64-column screen), and I had to write a 'PRINT USING' type of routine,
but it was done in a week or so. Unfortunately, I belonged to no user's
groups, nor had I a modem. Therefore, very few people have a copy of this
program. I've since sold both Commodore computers, but I still have a
copy or two on disk if anyone's interested.

I now own an IBM-PC and decided to translate the program to IBM Basic.
With respect to the origional author, I've kept the game basically the
same with a few enhancements.

Just a note concerning the origional version: When I first wrote the
Commodore-64 version, I wrote SoftSide several times in good faith, re-
qesting permission to distribute the software as public domain to friends,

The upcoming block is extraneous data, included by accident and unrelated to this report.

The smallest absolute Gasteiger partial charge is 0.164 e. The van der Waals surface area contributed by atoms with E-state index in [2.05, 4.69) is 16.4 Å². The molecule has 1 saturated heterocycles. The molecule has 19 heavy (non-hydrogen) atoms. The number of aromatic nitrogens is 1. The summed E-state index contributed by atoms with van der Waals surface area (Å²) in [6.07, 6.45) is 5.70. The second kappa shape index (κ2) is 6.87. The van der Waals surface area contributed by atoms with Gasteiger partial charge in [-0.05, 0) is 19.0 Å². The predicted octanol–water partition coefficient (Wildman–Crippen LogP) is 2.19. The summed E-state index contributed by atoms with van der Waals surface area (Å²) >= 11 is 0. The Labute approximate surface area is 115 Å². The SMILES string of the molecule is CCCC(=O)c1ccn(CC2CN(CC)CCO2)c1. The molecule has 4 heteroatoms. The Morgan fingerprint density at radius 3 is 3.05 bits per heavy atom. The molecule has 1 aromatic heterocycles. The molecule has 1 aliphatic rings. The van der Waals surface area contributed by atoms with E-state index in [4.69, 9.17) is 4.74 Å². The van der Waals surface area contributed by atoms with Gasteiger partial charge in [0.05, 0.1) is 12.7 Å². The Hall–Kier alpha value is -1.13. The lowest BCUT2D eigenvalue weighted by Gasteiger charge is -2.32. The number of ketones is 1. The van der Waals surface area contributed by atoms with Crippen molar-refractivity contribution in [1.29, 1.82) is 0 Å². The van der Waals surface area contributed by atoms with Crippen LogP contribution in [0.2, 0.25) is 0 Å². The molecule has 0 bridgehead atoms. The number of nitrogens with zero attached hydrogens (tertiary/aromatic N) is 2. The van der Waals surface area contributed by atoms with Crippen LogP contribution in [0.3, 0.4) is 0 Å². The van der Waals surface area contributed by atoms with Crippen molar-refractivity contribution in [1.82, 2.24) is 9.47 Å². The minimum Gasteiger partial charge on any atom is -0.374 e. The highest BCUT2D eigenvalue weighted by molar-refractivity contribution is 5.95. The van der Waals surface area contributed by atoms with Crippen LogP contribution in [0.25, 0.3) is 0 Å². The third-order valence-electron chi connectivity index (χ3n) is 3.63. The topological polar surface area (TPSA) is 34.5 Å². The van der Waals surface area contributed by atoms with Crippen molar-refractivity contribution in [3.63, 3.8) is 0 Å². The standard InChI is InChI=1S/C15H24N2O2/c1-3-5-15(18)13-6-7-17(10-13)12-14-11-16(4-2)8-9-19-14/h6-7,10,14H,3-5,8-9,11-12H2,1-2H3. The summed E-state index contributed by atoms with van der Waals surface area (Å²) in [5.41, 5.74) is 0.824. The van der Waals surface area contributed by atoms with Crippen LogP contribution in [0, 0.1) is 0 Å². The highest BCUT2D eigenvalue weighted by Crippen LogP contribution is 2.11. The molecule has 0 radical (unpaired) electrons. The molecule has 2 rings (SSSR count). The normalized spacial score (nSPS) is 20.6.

or to be submitted for evaluation to be printed in their magazine. I
never received any response. Softside has since apparently gone out of
business. Being a professional programmer, I do not wish to make avail-
able copy-righted software. However, since it seems I shall not be able
to contact SoftSide, I am offering my version to the public domain.

International Bridge Contractors Documentation Page 2

International Bridge Contractors is a simulation for one to four players.
It is based upon a scenario where players start out as Office Managers with
$40,000,000 in cash (unfortunately, that is not nearly enought to win).

There are up to six phases to each player's turn:

Phase I - Company Status Display
Phase II - Company Purchases Display
Phase III - Secretary's Report
Phase IV - Research & Development Status
(Only if R & D investment is made)
Phase V - Bridge Specifications Display
Phase VI - Contract Bidding Phase

The object of the game is to invest or spend your money on work crews,
construction materials, and R & D, and make bridge contracts by bidding